The Associated Press
DERA ISMAIL KHAN, Pakistan -- At least 15 people, including women and children, were killed in an attack involving U.S.-led forces in a remote Pakistani village near the border with Afghanistan, intelligence officials and a witness said Wednesday.
The U.S.-led coalition in Afghanistan said it had no report of such an incursion, said to have happened in the militant-infested South Waziristan tribal region. Pakistan's army confirmed an attack but did not specify if it believed foreign troops were involved.
The U.S. and Pakistan, allies in the war on terror, have had tensions over cross-border attacks, including suspected American missile strikes in Pakistani territory. In one high-profile incident earlier this year, Pakistan said 11 of its soldiers died when U.S. aircraft bombed their border post.
Habib Khan Wazir, an area resident, said the latest incident happened before dawn, shortly after an American helicopter landed in the village of Musa Nikow in South Waziristan.
He said as the owner of a home nearby came outside with his wife, the "American and Afghan soldiers started firing."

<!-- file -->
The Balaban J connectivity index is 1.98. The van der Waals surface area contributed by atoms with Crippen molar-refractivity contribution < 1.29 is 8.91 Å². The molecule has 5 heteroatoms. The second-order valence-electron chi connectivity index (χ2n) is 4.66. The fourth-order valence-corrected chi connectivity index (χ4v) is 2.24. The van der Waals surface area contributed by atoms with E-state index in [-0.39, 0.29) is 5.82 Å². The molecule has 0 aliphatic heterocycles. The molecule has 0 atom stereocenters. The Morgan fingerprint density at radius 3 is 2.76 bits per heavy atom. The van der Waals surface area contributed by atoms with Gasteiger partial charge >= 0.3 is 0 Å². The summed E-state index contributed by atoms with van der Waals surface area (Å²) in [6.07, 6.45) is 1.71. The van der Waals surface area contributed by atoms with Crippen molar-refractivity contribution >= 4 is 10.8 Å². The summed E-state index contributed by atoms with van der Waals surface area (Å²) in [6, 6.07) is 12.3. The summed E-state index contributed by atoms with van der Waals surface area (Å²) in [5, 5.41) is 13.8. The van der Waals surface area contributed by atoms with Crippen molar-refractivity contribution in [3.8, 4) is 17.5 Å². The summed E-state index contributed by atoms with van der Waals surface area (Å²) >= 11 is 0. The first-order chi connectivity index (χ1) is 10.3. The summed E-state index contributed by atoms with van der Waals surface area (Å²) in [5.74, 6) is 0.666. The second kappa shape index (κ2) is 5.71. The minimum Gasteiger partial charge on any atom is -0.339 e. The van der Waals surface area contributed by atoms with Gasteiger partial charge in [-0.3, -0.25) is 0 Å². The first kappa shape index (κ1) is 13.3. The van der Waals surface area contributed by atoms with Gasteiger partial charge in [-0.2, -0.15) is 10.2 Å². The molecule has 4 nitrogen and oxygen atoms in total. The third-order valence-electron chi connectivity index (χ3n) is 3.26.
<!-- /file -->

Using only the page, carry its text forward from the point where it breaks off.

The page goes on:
Khan said later the troops entered the house and killed seven other people, including women and children. He said the troops also killed six other residents.
Two local intelligence officials confirmed the account on condition of anonymity because they were not authorized to speak to media. One official said 19 people died.
The U.S. embassy in Islamabad declined to comment.
Maj. Murad Khan, a spokesman for Pakistan's army, said it could confirm an attack on a house near the Pakistan-Afghan border.
"We are collecting details," Khan said, without specifying if Americans were involved.
American officials say Pakistan's tribal regions along the Afghan border have turned into havens for al Qaeda and Taliban-linked militants involved in attacks on U.S. and NATO forces in Afghanistan. South Waziristan is the base for Pakistan's top Taliban leader, Baitullah Mehsud.
The U.S. has pushed Pakistan to crack down on the militancy inside its territory, and there have been debates in Washington over how far the U.S. can go in carrying out its own strikes.
U.S. rules of engagement allow ground forces to go a few kilometres into Pakistan when in "hot pursuit" and when forces were targeted or fired on by the enemy. U.S. rules also allow aircraft to go several kilometres into Pakistan air space.